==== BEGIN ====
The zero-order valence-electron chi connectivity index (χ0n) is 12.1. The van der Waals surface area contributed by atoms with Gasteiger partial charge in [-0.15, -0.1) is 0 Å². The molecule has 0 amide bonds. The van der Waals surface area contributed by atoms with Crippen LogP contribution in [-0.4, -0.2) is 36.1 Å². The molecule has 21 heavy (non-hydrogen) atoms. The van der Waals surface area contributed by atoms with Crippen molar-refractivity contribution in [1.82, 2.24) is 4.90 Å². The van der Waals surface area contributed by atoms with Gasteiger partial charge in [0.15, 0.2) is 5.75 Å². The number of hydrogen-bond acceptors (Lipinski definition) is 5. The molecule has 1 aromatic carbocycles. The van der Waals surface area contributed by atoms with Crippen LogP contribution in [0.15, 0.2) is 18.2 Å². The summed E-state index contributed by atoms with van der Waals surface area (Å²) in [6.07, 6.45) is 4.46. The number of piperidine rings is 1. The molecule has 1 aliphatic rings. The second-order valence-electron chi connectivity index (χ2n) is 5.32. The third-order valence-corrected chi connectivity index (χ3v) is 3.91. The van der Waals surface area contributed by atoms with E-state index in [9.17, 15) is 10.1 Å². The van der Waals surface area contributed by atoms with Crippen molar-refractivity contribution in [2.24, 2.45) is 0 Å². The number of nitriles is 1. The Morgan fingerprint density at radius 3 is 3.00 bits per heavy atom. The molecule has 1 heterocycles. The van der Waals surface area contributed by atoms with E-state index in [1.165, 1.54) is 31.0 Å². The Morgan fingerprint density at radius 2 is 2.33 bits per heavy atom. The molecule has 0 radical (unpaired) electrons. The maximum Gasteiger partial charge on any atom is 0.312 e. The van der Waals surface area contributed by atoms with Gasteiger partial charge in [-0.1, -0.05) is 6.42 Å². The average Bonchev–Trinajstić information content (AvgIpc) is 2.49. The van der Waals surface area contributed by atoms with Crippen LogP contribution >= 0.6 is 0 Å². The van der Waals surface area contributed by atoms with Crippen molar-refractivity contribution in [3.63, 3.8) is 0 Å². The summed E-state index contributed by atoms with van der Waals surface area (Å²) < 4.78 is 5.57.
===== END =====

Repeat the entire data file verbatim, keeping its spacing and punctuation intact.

The zero-order valence-electron chi connectivity index (χ0n) is 12.1. The van der Waals surface area contributed by atoms with Gasteiger partial charge in [-0.15, -0.1) is 0 Å². The molecule has 0 amide bonds. The van der Waals surface area contributed by atoms with Crippen LogP contribution in [-0.4, -0.2) is 36.1 Å². The molecule has 21 heavy (non-hydrogen) atoms. The van der Waals surface area contributed by atoms with Crippen molar-refractivity contribution in [1.82, 2.24) is 4.90 Å². The van der Waals surface area contributed by atoms with Gasteiger partial charge in [0.15, 0.2) is 5.75 Å². The number of hydrogen-bond acceptors (Lipinski definition) is 5. The molecule has 1 aromatic carbocycles. The van der Waals surface area contributed by atoms with Crippen LogP contribution in [0.15, 0.2) is 18.2 Å². The summed E-state index contributed by atoms with van der Waals surface area (Å²) in [6.07, 6.45) is 4.46. The number of piperidine rings is 1. The molecule has 1 aliphatic rings. The second-order valence-electron chi connectivity index (χ2n) is 5.32. The third-order valence-corrected chi connectivity index (χ3v) is 3.91. The van der Waals surface area contributed by atoms with E-state index in [9.17, 15) is 10.1 Å². The van der Waals surface area contributed by atoms with Crippen molar-refractivity contribution in [2.24, 2.45) is 0 Å². The number of nitriles is 1. The Morgan fingerprint density at radius 3 is 3.00 bits per heavy atom. The molecule has 1 heterocycles. The van der Waals surface area contributed by atoms with E-state index in [1.165, 1.54) is 31.0 Å². The Morgan fingerprint density at radius 2 is 2.33 bits per heavy atom. The molecule has 0 radical (unpaired) electrons. The maximum Gasteiger partial charge on any atom is 0.312 e. The van der Waals surface area contributed by atoms with Gasteiger partial charge in [-0.1, -0.05) is 6.42 Å². The average Bonchev–Trinajstić information content (AvgIpc) is 2.49. The van der Waals surface area contributed by atoms with Crippen LogP contribution >= 0.6 is 0 Å². The van der Waals surface area contributed by atoms with Crippen molar-refractivity contribution in [3.63, 3.8) is 0 Å². The summed E-state index contributed by atoms with van der Waals surface area (Å²) < 4.78 is 5.57.